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Tough Times make us stronger

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In order to understand the world, we must first go through sadness that scars our heart. I don’t think we have to come out of the conflict in any certain way; we just have the experience added to our series of events. To me, everyone comes out wiser; some just prefer not to show it. Not only you come out wiser, but people around you do also- like your family and friends. You grow up not knowing what to expect from your future. You’re not sure if something will hit you in the face, or if the clock will just slowly tick by. As things get rough, and you are learning how to cope, you learn to take pride in yourself, and others. You just have to live each day, and take the things that come with a smile.

A picture sits next to my bed, of a man with broad shoulders, one knee on the ground, and a smile on his face. He is facing two of his granddaughters as they grin widely showing him loose teeth. Now eight years later, the young girls stand over him, holding his hands, coaxing him to talk, while he stares blankly as he sits in his wheelchair. This transformation is the result of a brain tumor. The first week after his diagnostic seemed so tough, my father hardly ever showed his face at home, and the phone constantly rang giving updates as the surgery went along. Being young, I had no idea what everything surrounding me meant.

I’ve never really heard, or asked, for all the details of the surgery and what that week appeared to be like. I can’t really remember anything, or even recall how I felt about it all. There are a few things that stand out, like words that I can remember hearing a lot, like, “Intensive Care Unit”, and “paralyzed.” I had none of these words in my ten year old mind but I could feel the strain on my families’ hearts that these words caused. All my life, I had seen the strength of my family shine through their faces, and now, I could see the fear in their eyes, or even the more obvious emotion- tears running down their faces. No one ever really told me what exactly happened, but I’ve heard that some blood leaked into his brain, victimizing him with a stroke.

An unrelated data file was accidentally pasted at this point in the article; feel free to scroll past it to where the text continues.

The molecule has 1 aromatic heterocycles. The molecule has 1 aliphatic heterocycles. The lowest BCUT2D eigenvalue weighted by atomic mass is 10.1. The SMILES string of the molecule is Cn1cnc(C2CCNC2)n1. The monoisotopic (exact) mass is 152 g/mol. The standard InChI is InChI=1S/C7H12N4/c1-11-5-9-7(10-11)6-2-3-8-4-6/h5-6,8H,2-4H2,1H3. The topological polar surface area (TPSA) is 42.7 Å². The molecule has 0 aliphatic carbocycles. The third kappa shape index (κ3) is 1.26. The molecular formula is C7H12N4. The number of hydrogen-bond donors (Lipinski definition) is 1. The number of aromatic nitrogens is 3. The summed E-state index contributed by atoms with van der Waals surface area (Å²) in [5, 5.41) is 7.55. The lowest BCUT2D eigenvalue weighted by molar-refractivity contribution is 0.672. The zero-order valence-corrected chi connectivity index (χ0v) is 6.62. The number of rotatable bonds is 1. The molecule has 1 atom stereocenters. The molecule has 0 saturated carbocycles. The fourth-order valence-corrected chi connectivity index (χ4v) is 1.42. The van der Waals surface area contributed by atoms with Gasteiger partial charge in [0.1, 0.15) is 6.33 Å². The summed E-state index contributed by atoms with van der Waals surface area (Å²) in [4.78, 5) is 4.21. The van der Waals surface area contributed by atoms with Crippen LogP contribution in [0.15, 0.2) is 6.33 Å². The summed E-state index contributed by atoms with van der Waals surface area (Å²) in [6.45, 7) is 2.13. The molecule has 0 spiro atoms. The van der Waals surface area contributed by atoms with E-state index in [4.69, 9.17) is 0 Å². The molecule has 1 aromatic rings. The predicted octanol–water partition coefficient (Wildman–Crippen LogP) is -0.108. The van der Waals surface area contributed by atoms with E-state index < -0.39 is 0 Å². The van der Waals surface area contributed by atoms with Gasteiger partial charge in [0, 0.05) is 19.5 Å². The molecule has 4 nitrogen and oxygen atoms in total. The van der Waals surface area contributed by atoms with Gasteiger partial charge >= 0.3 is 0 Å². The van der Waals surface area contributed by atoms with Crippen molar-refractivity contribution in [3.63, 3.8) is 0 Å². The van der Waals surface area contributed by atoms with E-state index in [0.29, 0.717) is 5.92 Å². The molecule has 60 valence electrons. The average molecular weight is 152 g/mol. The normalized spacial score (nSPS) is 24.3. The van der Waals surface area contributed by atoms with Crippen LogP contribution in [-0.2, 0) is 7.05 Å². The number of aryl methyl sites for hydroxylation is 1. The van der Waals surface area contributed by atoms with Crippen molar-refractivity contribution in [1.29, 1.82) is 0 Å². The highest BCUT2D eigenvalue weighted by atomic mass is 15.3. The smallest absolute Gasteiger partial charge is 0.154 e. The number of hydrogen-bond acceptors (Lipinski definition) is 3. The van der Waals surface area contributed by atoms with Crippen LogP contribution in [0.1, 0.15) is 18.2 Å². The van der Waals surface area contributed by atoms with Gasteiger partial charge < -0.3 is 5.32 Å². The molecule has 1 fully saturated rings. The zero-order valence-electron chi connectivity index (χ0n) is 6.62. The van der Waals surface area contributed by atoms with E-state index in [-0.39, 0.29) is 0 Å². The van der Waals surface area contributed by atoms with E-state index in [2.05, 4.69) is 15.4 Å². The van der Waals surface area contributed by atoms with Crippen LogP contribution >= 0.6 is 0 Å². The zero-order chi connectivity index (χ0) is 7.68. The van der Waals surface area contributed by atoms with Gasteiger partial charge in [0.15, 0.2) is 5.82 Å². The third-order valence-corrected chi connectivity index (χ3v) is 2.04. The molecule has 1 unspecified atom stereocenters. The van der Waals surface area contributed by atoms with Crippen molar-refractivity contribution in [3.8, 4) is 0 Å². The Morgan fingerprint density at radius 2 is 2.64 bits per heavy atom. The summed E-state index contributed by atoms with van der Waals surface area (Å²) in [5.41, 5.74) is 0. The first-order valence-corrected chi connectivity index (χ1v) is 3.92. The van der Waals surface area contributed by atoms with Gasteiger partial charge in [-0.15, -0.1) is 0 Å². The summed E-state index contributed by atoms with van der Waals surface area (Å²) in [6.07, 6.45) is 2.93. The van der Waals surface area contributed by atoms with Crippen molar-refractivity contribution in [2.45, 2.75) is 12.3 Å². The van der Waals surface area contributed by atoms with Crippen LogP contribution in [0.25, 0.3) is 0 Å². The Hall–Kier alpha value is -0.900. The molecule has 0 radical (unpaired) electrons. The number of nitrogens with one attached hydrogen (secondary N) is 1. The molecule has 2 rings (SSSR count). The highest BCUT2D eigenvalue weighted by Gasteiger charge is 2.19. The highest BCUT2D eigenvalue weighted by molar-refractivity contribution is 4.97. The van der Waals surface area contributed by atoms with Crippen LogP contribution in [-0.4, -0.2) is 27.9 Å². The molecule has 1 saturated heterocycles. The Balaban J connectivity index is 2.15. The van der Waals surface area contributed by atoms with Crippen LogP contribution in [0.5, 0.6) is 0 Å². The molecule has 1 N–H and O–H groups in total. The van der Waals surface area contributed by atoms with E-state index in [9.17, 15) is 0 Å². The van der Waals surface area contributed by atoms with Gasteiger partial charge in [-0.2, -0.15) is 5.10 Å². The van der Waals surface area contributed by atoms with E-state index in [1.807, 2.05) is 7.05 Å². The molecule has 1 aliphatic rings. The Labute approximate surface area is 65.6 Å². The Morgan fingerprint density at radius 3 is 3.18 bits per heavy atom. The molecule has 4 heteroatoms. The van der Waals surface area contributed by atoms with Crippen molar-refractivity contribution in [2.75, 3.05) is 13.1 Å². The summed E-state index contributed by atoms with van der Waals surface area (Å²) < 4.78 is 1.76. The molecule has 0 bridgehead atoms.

My grandfather stayed in ICU until he gained strength to be in a nursing home. This time obviously hurt my cousins more then my sisters and I. We had grown up with our great Grandma in a nursing home, so we had already become accustomed to the feeling nursing homes give you. We knew what it felt like to be in the same building as death. I can’t recall how long my grandpa dwelled in the nursing home, though I know that everytime we visited, we added a picture to his wall. And by the time his health seemed acceptable to leave, the wall contained no empty space and everyone at the nursing home knew us. When we left, we didn’t leave the memory of the nursing home completely behind- we brought along a nurse who had fallen for my grandfather. From my point of view, it is impossible for someone to not like my grandfather. All I ever hear are good stories about him, and concern with how he is doing. When in the nursing home, and for awhile when he came back home, he had a tracheain, so he could not talk. I’m not sure how the young nurse fell for him... perhaps he became smitten with the smile you could still see in his eyes, or the love his family had come in and created for him. So we took the young man home and added his name to our family. And five years later, Ryan, the nurse, still remains a part of our family.

When my grandfather came home, so many things needed to be adjusted. We needed to remodel the house, make it handicap accessible, and we needed to take time to think about the future. What would happen without my grandpa there to run the farm? And would he ever fully recover? Those questions weren’t for us to know the answers; we could only be patient and wait. My grandpa’s conditioned required full attention. It required one of my uncles to stay the night and help rotate my grandpa’s body about three times a night. Often one of us grandchildren would also stay the night. And so began our attempts to relive the times we had and include an “apple party” with grandma and grandpa. Apple parties were simple; they kept us healthy and gave us time to catch up with our grandparents.

I don’t know if we just easily adjusted to the change in our grandfather, and in our life, but there is a chance that we just accepted it, or maybe just ignored it. I can recall myself feeling as if God was upset with me. I didn’t understand how He could do this to my family. I kept up an appearance for my grandmother, trying to stay strong, but in time, I just quit coming out of the house. Eventually I quit smiling. I slept most of the time away, for in my dreams Grandpa Ed still remained as he had been before the surgery, or he had recovered. It took a long time for me to come out of my imagination, and finally face reality, perhaps two or three years. I saw doctor after doctor, and I eventually quit showing up to school. I couldn’t perform the way I used to with school, so I would just break down and give up. In losing my grandpa, I lost myself. I wasn’t strong enough to keep going. Or so I thought.